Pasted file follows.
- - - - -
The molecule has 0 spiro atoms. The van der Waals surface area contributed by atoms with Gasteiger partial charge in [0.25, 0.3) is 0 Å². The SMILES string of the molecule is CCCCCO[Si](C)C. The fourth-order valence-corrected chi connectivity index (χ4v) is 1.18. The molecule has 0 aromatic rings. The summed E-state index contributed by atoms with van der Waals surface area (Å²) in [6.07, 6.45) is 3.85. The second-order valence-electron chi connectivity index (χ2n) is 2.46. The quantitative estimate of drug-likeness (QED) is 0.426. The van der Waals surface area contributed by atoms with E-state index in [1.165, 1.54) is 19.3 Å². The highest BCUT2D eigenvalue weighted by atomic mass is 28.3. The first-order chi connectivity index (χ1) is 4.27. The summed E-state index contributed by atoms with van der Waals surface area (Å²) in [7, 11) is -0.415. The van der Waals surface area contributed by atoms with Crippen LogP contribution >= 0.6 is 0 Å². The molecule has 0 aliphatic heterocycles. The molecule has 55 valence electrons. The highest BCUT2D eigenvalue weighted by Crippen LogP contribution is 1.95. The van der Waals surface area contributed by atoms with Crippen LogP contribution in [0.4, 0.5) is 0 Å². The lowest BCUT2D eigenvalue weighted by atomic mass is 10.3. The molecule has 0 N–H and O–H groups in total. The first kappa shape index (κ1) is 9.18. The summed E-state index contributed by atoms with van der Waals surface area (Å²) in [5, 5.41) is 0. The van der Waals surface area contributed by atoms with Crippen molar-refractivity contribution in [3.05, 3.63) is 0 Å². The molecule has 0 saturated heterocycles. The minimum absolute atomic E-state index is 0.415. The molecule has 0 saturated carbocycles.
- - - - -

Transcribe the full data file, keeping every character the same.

The molecule has 0 spiro atoms. The van der Waals surface area contributed by atoms with Gasteiger partial charge in [0.25, 0.3) is 0 Å². The SMILES string of the molecule is CCCCCO[Si](C)C. The fourth-order valence-corrected chi connectivity index (χ4v) is 1.18. The molecule has 0 aromatic rings. The summed E-state index contributed by atoms with van der Waals surface area (Å²) in [6.07, 6.45) is 3.85. The second-order valence-electron chi connectivity index (χ2n) is 2.46. The quantitative estimate of drug-likeness (QED) is 0.426. The van der Waals surface area contributed by atoms with E-state index in [1.165, 1.54) is 19.3 Å². The highest BCUT2D eigenvalue weighted by atomic mass is 28.3. The first-order chi connectivity index (χ1) is 4.27. The summed E-state index contributed by atoms with van der Waals surface area (Å²) in [7, 11) is -0.415. The van der Waals surface area contributed by atoms with Crippen LogP contribution >= 0.6 is 0 Å². The molecule has 0 aliphatic heterocycles. The molecule has 55 valence electrons. The highest BCUT2D eigenvalue weighted by Crippen LogP contribution is 1.95. The van der Waals surface area contributed by atoms with Crippen LogP contribution in [0.4, 0.5) is 0 Å². The lowest BCUT2D eigenvalue weighted by atomic mass is 10.3. The molecule has 0 N–H and O–H groups in total. The first kappa shape index (κ1) is 9.18. The summed E-state index contributed by atoms with van der Waals surface area (Å²) in [5, 5.41) is 0. The van der Waals surface area contributed by atoms with Crippen molar-refractivity contribution in [3.05, 3.63) is 0 Å². The molecule has 0 saturated heterocycles. The minimum absolute atomic E-state index is 0.415. The molecule has 0 saturated carbocycles.